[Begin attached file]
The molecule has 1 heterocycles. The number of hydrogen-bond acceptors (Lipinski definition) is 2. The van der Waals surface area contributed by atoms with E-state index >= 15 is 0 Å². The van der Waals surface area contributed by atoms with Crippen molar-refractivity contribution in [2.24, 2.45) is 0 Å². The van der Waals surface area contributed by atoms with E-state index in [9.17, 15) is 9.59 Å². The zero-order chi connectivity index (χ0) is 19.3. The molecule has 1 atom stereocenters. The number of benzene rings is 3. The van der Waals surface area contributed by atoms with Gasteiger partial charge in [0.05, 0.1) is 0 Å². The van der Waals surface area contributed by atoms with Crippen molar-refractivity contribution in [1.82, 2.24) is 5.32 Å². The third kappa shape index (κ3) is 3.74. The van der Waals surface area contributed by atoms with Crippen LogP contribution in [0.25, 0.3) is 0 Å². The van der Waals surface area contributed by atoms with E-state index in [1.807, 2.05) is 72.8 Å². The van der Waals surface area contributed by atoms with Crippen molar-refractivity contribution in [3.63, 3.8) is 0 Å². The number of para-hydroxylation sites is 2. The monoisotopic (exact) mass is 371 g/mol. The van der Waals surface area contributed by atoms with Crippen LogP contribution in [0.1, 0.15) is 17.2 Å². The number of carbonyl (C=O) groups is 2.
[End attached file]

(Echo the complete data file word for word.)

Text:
The molecule has 1 heterocycles. The number of hydrogen-bond acceptors (Lipinski definition) is 2. The van der Waals surface area contributed by atoms with E-state index >= 15 is 0 Å². The van der Waals surface area contributed by atoms with Crippen molar-refractivity contribution in [2.24, 2.45) is 0 Å². The van der Waals surface area contributed by atoms with E-state index in [9.17, 15) is 9.59 Å². The zero-order chi connectivity index (χ0) is 19.3. The molecule has 1 atom stereocenters. The number of benzene rings is 3. The van der Waals surface area contributed by atoms with Gasteiger partial charge in [0.05, 0.1) is 0 Å². The van der Waals surface area contributed by atoms with Crippen molar-refractivity contribution in [1.82, 2.24) is 5.32 Å². The third kappa shape index (κ3) is 3.74. The van der Waals surface area contributed by atoms with Crippen LogP contribution in [0.25, 0.3) is 0 Å². The van der Waals surface area contributed by atoms with E-state index in [1.807, 2.05) is 72.8 Å². The van der Waals surface area contributed by atoms with Crippen molar-refractivity contribution in [3.63, 3.8) is 0 Å². The number of para-hydroxylation sites is 2. The monoisotopic (exact) mass is 371 g/mol. The van der Waals surface area contributed by atoms with Crippen LogP contribution in [0.1, 0.15) is 17.2 Å². The number of carbonyl (C=O) groups is 2.